OK, I'm not an expert on oil drilling or the world's oil supply. But I have heard (on the radio, news etc), that one of the things that make some people say that world oil reserves are not going to start running out soon is the kind of new technology involved in deep sea oil drilling.
Friday, April 30, 2010
There is a lot of speculation about oil reserves under the Arctic Ocean (which is about to be conveniently less ice filled). To get at that oil - like the oil in the Gulf of Mexico - oil companies need to drill in really deep water just to get to the ocean floor, let alone down to where the oil is.
The oil spill in the Gulf of Mexico is looking to be the worst ever. The reason is because it is extremely difficult to cap broken well heads when they are under thousands of feet of ocean water. Does this crisis off the Gulf Coast give us a preview of things to come? Will these kinds of deep sea oil spills be more likely in the future as more and more deep sea rigs are built?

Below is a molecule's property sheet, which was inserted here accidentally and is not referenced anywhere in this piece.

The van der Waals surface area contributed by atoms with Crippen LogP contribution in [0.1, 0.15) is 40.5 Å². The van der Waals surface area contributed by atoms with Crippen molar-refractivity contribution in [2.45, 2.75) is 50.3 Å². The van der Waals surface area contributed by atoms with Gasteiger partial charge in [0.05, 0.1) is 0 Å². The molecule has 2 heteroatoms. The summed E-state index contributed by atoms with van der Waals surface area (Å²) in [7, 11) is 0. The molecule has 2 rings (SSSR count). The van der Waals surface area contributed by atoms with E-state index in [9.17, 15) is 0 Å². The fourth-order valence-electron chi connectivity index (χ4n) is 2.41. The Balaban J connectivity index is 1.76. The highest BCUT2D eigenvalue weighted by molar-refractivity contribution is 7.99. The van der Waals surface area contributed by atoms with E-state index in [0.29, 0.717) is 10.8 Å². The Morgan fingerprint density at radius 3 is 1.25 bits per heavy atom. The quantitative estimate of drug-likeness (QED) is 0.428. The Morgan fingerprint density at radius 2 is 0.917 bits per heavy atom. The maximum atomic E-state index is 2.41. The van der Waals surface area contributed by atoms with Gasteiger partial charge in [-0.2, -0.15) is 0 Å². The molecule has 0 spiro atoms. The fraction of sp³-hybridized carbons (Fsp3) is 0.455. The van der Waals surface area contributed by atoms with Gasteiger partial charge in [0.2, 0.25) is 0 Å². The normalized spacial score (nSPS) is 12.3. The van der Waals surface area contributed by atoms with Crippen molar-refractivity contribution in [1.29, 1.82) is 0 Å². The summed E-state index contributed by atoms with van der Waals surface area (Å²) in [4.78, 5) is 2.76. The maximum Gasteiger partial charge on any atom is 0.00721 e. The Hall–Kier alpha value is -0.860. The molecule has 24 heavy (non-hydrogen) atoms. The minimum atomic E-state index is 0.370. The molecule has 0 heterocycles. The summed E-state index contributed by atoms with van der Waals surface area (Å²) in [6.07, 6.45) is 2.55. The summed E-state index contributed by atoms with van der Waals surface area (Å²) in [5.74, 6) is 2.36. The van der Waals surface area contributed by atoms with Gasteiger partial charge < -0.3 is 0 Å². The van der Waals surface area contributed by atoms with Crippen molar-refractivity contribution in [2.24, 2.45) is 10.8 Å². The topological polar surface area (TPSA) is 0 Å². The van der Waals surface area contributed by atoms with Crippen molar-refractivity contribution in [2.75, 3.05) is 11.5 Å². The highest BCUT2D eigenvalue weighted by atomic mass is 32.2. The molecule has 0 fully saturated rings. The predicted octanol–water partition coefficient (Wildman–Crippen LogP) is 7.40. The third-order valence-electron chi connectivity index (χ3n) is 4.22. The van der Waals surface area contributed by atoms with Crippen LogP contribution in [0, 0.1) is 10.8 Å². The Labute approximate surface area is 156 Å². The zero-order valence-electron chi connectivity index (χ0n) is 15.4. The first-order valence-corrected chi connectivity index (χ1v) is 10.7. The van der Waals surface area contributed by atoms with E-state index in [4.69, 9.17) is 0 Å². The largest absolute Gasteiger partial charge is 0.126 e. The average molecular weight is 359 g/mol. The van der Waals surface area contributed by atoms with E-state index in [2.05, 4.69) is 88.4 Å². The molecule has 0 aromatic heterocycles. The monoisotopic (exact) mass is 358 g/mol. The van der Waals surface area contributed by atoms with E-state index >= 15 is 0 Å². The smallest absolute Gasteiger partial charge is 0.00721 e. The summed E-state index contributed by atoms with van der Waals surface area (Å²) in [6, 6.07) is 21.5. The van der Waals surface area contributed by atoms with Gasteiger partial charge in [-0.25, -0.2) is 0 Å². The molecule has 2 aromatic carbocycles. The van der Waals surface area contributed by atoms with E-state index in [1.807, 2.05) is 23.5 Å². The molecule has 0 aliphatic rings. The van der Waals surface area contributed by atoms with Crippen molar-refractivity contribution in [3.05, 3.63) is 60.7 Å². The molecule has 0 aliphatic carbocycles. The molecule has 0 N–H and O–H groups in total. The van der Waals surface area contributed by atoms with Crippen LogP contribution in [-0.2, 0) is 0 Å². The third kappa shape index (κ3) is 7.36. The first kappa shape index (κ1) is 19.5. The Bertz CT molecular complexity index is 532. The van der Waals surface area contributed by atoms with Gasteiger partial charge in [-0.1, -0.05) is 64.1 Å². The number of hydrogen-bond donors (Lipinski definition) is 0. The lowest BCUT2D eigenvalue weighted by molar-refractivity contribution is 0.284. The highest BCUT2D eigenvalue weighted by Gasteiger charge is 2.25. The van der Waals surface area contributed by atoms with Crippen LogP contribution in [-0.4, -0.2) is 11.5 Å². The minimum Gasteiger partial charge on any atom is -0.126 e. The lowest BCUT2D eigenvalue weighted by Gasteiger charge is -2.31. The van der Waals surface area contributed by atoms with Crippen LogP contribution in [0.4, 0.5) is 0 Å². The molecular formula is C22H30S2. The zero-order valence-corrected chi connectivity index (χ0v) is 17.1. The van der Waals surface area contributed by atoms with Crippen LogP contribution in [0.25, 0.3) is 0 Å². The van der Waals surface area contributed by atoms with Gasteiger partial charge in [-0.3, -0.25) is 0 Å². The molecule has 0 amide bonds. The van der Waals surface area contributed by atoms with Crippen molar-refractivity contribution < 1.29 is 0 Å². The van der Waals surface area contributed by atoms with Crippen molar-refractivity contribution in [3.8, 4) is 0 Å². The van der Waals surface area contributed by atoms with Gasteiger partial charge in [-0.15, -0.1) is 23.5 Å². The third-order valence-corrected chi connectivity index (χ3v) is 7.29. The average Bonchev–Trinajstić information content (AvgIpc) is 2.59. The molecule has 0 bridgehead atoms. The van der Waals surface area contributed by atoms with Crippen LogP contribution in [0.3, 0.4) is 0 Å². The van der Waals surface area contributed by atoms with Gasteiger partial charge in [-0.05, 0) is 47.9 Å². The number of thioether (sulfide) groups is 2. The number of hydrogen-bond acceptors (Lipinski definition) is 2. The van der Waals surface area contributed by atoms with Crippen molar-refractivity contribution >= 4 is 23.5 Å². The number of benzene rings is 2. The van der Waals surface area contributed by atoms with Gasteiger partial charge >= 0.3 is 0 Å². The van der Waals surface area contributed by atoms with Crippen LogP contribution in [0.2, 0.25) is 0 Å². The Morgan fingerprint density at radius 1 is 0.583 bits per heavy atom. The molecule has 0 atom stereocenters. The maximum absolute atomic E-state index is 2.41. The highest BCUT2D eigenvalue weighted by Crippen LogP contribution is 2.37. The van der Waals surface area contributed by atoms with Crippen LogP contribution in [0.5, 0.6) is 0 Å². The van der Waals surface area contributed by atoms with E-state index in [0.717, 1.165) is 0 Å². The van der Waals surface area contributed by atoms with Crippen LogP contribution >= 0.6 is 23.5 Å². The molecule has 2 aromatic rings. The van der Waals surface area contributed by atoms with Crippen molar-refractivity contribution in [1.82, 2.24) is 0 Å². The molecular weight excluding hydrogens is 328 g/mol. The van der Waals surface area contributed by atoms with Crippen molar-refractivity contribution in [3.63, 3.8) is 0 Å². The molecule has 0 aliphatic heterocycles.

The specter this raises for me is a period of intensified sea drilling as oil reserves in the easy to get areas dry up. This, in turn, would lead to intensified environmental problems. The talk now is about a catastrophic environmental disaster even worse than that caused by the infamous Exxon Valdiz spill.
I think this incident shows that "drill baby drill" is not a realistic solution to our energy needs. As oil supplies level off and demand continues to increase, drilling in ever more difficult to reach places (with the related safety and environmental complications) will only increase the ultimate costs of the inevitable transition away from fossil fuels. But I doubt the "drill baby drill" crowd will care much about the environmental damage or see it as anything but a random fluke event.
Posted by Raised By Republicans at 6:06 PM